The Aomori Prefecture is well known for it’s abundant and delicious supply of scallops and apples – but what about the rest of its cuisine? Aomori is well known throughout Japan for it’s variety of healthy and authentic recipes as well as its fresh, local produce. Let’s explore five unique dishes that Aomori has to offer the hungry traveler!
1) Cha-gayu made with Kusa-cha
In this dish, Cha-Gayu (literally translated as tea-porridge) is made with a particular type of tea known as Kusa-cha, or grass-tea. This dish is a specialty of the town of Noheji, which is located at the Shimokita peninsula in the Aomori prefecture. Cha-gayu made with Kusa-cha is liked for its roasted, savory smell which is enhanced by a slightly sweet taste with hints of dashi stock.
This type of ramen originates from the Tanesashi coast in Hachinohe, Aomori and consists of a steamy combination of fresh seafood and simply salt for seasoning. Oftentimes Iso-ramen will have a wide variety of seafood in its recipe – from uni (sea urchin), to hoya (sea squirts), and perhaps even some awabi (abalone). When these ingredients are put together they form a rich, yet simplistic, dish.
3)Senbei-Jiru made with Nanbu-Senbei crackers
Another culinary specialty of the Hachinohe region is Senbei-Jiru, a vegetable soup that is made with special Nanbu-Senbei crackers. These crackers – which are a delightful snack on their own – are broken into pieces and then submerged into the soup where they soak up its flavor. Surprisingly, even after being soaked in the hot broth these crackers don’t fall apart!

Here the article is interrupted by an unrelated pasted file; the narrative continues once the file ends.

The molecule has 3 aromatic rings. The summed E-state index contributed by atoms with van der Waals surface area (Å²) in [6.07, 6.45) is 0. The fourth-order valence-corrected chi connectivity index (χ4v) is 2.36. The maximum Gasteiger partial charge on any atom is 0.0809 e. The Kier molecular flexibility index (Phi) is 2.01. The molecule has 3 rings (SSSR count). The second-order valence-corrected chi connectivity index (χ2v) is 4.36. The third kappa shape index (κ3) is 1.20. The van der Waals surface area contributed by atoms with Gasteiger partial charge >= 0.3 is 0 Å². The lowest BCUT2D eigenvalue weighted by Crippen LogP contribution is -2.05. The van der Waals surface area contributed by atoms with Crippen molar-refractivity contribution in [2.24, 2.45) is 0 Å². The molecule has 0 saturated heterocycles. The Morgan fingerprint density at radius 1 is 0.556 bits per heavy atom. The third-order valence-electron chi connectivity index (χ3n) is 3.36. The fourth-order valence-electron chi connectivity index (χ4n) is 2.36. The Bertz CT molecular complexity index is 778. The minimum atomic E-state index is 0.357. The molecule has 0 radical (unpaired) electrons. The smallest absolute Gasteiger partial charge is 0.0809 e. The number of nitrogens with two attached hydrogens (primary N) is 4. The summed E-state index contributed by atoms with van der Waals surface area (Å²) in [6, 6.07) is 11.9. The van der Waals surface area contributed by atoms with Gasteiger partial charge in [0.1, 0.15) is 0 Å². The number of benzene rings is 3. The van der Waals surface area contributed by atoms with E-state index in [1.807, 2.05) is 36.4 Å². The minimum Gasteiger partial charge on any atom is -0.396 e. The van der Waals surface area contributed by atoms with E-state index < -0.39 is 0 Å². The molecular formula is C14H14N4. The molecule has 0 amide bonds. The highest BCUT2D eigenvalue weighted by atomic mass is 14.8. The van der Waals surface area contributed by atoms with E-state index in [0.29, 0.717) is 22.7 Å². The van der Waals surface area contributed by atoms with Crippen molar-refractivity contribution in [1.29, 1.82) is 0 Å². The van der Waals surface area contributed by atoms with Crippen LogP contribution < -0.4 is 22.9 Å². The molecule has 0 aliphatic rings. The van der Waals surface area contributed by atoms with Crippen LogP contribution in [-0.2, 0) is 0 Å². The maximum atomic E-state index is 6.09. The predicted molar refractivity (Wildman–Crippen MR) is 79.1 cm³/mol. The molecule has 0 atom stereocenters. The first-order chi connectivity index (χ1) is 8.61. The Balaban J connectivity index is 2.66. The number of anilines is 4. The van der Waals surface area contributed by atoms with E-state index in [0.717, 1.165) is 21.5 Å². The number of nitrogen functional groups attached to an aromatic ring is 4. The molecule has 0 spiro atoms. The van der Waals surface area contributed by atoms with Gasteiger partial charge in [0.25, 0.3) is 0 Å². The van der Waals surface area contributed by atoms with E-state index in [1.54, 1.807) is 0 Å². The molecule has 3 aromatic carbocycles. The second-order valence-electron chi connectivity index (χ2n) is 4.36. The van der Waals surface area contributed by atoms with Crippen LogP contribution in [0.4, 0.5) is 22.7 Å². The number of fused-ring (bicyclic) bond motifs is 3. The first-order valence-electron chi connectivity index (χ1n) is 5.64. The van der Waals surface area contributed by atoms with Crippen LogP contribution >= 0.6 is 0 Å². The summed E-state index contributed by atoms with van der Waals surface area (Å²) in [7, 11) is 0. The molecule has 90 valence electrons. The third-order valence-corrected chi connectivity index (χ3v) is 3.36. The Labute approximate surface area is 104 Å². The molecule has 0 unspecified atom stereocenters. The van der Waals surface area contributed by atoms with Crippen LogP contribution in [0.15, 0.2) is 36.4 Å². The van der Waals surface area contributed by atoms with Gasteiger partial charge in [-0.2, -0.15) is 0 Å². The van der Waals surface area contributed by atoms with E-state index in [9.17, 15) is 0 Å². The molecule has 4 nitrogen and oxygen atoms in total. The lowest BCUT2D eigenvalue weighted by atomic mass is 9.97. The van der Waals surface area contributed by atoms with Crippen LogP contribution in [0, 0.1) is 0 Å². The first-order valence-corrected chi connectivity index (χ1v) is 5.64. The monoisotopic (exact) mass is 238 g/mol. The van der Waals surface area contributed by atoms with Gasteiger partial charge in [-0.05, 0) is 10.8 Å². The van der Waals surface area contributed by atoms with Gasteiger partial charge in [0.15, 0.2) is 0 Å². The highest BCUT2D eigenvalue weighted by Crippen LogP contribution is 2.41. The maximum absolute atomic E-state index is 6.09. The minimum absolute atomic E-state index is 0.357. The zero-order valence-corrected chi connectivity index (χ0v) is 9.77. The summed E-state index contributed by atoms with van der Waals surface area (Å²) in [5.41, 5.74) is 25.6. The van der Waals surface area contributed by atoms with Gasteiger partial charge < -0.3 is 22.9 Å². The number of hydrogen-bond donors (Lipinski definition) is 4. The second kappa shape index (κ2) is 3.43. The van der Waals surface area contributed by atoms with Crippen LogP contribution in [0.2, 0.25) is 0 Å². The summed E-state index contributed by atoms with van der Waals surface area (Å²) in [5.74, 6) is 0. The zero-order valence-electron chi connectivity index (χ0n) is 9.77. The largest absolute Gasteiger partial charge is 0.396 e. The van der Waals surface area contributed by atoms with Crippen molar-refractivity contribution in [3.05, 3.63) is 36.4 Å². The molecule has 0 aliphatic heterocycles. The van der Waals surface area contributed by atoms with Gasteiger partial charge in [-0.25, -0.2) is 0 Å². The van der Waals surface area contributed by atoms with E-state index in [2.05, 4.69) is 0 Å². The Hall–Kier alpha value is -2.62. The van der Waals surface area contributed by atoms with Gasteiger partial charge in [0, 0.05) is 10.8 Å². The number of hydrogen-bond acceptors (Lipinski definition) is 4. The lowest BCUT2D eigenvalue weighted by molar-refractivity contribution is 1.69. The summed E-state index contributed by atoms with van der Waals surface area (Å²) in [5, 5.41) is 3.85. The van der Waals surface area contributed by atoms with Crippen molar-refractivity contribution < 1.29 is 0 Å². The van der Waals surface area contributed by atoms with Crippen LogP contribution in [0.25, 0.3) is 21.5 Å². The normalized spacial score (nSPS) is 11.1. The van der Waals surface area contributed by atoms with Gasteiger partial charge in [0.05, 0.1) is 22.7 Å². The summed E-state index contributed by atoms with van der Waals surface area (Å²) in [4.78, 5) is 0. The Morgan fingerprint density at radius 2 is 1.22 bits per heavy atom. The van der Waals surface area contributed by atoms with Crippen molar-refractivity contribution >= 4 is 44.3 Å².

This dish is an Aomori staple, and while it is typically made for special occasions, it can be found throughout the prefecture year-round. Ichigo-ni is a seafood soup that is made from uni (sea urchin) and awabi (abalone) that are mixed with soy sauce and salt. Its name translates to “boiled strawberries” and while there are no strawberries to be found in this recipe, it is believed to have gotten its name from the way that the floating uni resemble the wild strawberries of Aomori.
Our last dish on this list is called Igamenchi and is made out of squid tentacles and fins that are mixed with some vegetables and then deep fried. This dish is a favorite amongst Izakaya (Japanese pub) visitors, particularly in Hirosaki city where the dish originated, and is a perfect addition to drinks.
For more information on these foods as well as other delicacies from the Aomori Prefecture, please visit these references:
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